Sunday, January 25, 2015

Pop Culture Frenzy, Round 30

Welcome once again to Pop Culture Frenzy.  Today we'll explore some of the wild innovations ultra premium coffee makers have perking to satisfy the refined palates of coffee connoisserus.

One category of fancy coffee beanage involves animal material.

What is in these new fangled coffees?

Squirrel spit?
Hostmaster:  Close.  If we were serious about keeping score around here, you'd get a half point.  Here's why.  There is a coffee flavor on offer that features the spit of  monkeys.  Formosan Macaques' spit, to be precise.  Those that sip the spittle say it has a subtle vanilla quality.  

The answer I seek is of a different animal matter.

Dog hair?
Hostmaster:  incorrect.

Crushed Dung Beetles?
Hostmaster:  you're getting warm.

It is wrong to take stuff
 from animals
and drink it.
Hostmaster:  yeah.  Thanks for sharing your cup of enlightenment, Toots.
Wanna try again, Bryan?
Sure!  hmmm 
Since dung beetles
was close and they prefer
herbivore dung,
I'll go with a herbivore.  hmm
Since we're dealing with efficionados,
you know, snobs, they
wouldn't drink something so common
as horse dung.  hmm
Snail dung, goose dung-
too ordinary. 
Panda, Rhino are too
importantly endangered or something.
I know!
Fossilized Mastodon

I like the way your mind works, Pal.
Some Baristas seek to take fecal
coffee to the apex in order to sate the most ardent
infused beverage enthusiasts.
Here's a big cuppa.
Thai elephants eat coffee beans.
  Somebody goes out and collects elephant droppings and
 sifts through it for the big chunks. 
 These are whizzed in a coffee grinder.  
Sound good?  Expect to pay 13 for 50 bucks a cup. 
Want more cup a dung?
There is a cat-like animal from Asia called a Palm Civet.
They are kept in cages and fed fancy coffee beans called Kopi Luwak.
Their poop is collected,
handled in ways we'd rather not know about,
 then brewed.
 $25 to $120 per cup.
Want more bottoms up?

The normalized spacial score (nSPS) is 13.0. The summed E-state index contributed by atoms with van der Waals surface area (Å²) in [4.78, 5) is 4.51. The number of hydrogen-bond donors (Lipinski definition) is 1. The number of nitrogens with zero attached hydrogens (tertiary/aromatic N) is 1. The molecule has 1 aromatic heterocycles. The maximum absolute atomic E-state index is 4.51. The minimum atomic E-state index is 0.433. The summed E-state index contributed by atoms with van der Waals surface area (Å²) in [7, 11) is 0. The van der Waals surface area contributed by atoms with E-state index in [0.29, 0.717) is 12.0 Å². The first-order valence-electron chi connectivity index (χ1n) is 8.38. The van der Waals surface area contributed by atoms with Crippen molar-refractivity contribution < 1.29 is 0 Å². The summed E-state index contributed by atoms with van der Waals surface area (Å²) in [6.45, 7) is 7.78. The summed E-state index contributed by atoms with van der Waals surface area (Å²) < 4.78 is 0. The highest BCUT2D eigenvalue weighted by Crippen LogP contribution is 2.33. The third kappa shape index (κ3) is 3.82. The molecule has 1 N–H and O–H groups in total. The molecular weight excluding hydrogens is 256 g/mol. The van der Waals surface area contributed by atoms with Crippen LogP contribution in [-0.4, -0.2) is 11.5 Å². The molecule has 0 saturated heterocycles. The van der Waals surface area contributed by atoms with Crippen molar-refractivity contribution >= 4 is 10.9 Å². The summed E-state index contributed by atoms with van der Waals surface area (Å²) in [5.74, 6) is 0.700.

Brazilian Jacu  birds live around coffee plants.
Naturally enough, these birds poop,
 some of which lands on the coffee beans
People pick the beans,
 careful not to dislodge the Jacu poop.
 Drinkers of this potion proclaim it as intoxicating as anise.
  Others compare it to leather and truffles.
Maybe they can call this brew, Liquorice Biker Pig
So ends this round of Pop Culture Fenzy.  Anyone up for a cup of Biker Pig?  Me neither.  I'm a bird, I already know what water tastes like after I've gone in it. There is no need for decoction. 
Round 30
Fluffy/Molly   14
Bryan/Cyndi    11

Don't believe the Hostmaster?   Here's a link

Wednesday, January 21, 2015

Winter Repast

We've talked about dogs eating snow before.  We talked specifically about Mabel's habit.  Let's revisit this chilling topic with an update of sorts.

Mabel continues to indulge her taste for snow.  She also continues to throw up afterward.  A new wrinkle has been added to this annoying business.

That's right.  Henry.  You see, Henry has a taste for what most of us would consider non food items.  He is also fond of ice cubes.  Sadly, these two taste preferences combine unpleasantly.  In short. 
Pukesicles.  Barf sorbet.

Beyond the beauty lies cool hot dining.

Monday, January 12, 2015

Fluffy and Introduction Etiquette


We've only just met.


Thursday, January 8, 2015

Champions have Big Hearts

Size matters in matters of the heart of an elite horse athlete.   

Taking a sample of 34 Arabian horses, 23 of them highly successful in endurance competitions, researchers at the University of Pennsylvania used an echocardiograph to measure the horses' hearts.

The star jock horses had larger left ventricles.  A bigger heart offers an advantage to the horse -more blood is being pumped into the muscles during exertion.

Other studies have shown similar findings in Thoroughbred and Standardbred racehorses. 

What researchers are wondering now involves the old nature vs. nurture question.  Were the big hearted horses that became great athletes born that way, or did their hearts get bigger thanks to lots of cardio exercise? 

More testing is necessary.  It will be difficult to conduct these tests.  Many many horse hearts will have to be measured before and after they become (or don't become) successful competitors.  Not only that, many horses begin extensive training before they are fully grown.  A not fully grown horse probably does not have a fully grown heart.

Still, it is a question to run with.